On the subject of pets then, it gets particularly interesting, because they are both nature and culture. They have been bred to embody the traits that connect them ‘emotionally’ to humans. There is currently some really interesting research about how dogs have been bred to read human emotions in a way that even chimpanzees cannot – such as understanding our line of sight, looking into our eyes (even though this is apparently a sign of aggression in wolves) or being able to follow where we are pointing, and reading (and responding to) out emotions. In return, most people who have spent time with dogs are able to understand what a dog wants just by it’s bark – even if it is not their own pet! Just by hearing a bark they can generally label whether the dog is happy, anxious etc. Yet we also see them as somehow still ‘wild’, and not always completely predictable or part of us. It is when they do wild things (like lash out and bight something) that we tend to separate ourselves from them, confirming their animal-ness. This seems to happen whenever a non-human entity is violent – even the weather (think of how a cyclone is portrayed in the media once it’s hit land, although again, a cyclone is different because it was never ‘tame’ to begin with).
    So in short, we see nature in two almost opposing ways simultaneously. On the one hand, it is a non-human bundle of connections (scientifically speaking), which is terrifying for many of us because we see it as unemotional, that is, there is no intent or emotional connection that guides the behaviour of the plants and animals. It is simply out there. On the other hand, we see animals saving each other (like that snake, or famous examples of lions rearing the babies of the antelope they have killed for dinner) and suddenly they become something we can connect with, and not fear. They are an entity with intent and emotion, which we can connect with ourselves because we can now interpret their actions.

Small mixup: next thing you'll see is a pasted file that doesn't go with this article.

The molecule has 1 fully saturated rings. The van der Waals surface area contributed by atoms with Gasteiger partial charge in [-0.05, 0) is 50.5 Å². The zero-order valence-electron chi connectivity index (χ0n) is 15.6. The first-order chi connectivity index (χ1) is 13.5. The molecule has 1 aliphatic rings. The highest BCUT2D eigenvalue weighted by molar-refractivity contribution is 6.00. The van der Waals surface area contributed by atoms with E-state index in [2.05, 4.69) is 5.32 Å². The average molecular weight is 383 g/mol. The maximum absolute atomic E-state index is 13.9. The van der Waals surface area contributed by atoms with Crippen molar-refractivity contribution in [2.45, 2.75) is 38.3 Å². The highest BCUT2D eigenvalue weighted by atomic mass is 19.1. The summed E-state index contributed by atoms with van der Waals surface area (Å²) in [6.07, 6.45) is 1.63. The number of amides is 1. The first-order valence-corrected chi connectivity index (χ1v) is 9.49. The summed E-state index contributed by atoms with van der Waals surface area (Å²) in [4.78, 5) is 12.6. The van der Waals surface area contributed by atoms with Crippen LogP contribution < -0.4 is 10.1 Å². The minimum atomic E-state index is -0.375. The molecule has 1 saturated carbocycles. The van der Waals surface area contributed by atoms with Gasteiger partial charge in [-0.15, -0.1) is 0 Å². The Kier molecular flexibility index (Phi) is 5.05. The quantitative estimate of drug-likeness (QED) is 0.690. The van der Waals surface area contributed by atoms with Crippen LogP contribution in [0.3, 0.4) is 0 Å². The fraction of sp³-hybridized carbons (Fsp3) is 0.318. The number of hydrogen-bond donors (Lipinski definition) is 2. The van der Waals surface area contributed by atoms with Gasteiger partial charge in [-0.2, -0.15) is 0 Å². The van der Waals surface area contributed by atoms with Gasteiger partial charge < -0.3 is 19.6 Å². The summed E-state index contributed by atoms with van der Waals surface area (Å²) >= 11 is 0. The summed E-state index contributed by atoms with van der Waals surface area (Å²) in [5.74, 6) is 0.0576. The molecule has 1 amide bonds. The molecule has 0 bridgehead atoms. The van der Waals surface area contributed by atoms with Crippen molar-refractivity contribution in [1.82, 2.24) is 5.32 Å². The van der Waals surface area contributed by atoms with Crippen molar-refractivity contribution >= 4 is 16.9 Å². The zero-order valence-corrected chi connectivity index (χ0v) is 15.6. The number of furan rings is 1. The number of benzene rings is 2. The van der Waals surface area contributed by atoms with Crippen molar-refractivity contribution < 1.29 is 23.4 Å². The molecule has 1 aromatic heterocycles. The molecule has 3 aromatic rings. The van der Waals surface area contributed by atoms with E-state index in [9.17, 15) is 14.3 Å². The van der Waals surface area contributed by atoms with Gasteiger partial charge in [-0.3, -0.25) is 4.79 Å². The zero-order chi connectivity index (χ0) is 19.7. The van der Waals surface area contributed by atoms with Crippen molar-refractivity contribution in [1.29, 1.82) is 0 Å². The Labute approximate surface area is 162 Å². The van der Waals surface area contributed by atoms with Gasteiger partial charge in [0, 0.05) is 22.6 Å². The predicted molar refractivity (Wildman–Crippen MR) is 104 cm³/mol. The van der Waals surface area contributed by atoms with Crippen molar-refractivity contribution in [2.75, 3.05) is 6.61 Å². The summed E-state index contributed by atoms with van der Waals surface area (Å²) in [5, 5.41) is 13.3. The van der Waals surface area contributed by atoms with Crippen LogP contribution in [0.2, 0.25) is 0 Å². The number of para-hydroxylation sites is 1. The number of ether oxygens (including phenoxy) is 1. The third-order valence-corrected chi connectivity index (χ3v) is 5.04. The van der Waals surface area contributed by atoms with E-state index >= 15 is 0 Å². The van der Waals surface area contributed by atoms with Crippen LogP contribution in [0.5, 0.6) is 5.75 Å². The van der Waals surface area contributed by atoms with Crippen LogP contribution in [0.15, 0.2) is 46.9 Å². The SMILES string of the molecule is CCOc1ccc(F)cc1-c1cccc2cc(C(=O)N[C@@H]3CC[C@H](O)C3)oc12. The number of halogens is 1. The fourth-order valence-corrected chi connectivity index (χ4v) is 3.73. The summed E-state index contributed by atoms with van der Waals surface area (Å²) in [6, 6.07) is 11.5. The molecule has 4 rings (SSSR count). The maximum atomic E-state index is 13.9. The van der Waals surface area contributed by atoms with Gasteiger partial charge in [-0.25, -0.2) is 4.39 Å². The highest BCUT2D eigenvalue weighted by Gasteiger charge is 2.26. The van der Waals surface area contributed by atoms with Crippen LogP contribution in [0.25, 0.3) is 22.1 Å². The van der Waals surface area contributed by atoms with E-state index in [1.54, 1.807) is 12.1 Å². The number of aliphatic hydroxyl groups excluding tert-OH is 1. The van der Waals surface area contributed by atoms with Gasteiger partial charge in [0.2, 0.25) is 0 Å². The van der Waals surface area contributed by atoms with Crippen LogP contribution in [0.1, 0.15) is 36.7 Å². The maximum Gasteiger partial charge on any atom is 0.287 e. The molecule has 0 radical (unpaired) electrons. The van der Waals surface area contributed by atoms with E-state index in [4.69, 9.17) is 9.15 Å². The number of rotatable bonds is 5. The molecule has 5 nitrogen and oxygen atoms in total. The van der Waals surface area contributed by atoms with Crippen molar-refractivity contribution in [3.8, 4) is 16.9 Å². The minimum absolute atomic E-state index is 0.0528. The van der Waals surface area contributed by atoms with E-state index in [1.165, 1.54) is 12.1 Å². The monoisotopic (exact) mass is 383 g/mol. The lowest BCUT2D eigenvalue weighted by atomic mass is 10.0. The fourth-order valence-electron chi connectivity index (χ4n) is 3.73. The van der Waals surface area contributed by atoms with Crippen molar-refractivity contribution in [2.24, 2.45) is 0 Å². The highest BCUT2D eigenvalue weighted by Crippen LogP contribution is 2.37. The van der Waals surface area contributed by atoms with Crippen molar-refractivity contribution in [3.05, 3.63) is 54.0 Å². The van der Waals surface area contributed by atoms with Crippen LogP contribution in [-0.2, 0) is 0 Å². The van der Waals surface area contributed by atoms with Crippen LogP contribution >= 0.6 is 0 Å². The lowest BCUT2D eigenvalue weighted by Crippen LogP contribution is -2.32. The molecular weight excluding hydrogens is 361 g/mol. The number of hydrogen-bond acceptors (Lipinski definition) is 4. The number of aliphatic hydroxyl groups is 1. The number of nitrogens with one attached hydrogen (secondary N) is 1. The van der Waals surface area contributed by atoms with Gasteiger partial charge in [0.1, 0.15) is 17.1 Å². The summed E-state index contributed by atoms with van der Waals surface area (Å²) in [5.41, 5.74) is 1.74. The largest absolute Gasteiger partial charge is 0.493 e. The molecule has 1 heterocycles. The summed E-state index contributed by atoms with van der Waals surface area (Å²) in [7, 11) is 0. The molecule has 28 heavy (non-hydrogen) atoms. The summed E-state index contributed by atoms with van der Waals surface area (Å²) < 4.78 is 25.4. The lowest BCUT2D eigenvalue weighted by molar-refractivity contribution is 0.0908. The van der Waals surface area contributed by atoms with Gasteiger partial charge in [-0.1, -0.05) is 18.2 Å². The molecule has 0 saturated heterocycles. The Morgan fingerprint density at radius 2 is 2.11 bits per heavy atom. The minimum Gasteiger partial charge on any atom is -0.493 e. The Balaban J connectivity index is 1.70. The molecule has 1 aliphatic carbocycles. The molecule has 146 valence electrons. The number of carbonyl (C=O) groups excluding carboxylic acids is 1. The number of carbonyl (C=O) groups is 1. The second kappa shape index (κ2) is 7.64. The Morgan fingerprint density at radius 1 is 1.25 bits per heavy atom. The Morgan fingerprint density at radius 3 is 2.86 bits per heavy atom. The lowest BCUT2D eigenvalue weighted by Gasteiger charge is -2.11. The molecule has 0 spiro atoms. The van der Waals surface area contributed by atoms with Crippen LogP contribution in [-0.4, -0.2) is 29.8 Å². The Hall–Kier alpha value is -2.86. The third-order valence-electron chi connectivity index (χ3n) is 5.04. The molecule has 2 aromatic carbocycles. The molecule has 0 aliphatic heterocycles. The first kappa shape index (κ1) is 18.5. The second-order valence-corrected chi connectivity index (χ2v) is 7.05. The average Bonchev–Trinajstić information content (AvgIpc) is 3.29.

Wow, sorry for the epic post! I haven’t got time to re-read it so I hope it makes sense! P.s. I never realised you could comment on someone’s blog without having your own blog.

  3. Jason says:

    Science de-humanises them in [a] way- by separating particular species, placing them in the context of their local natural ecosystems, which are connected to broader ecosystems (and now to a global ecosystem).

    I think this is an oversimplification. You seem to be talking mainly about taxonomy here, which while an important convenience for discussion and analysis, is not a vital component of the theories resulting from being scientific about living things.

    I’ll agree that our current taxonomy-of-life system is quite human-centric, given that there’s really no good reason to separate out the homo genus… we were just never comfortable with classifying ourselves as pongo. But that’s not the whole picture and practice of science (or biology, or ecology, or genetics, or…)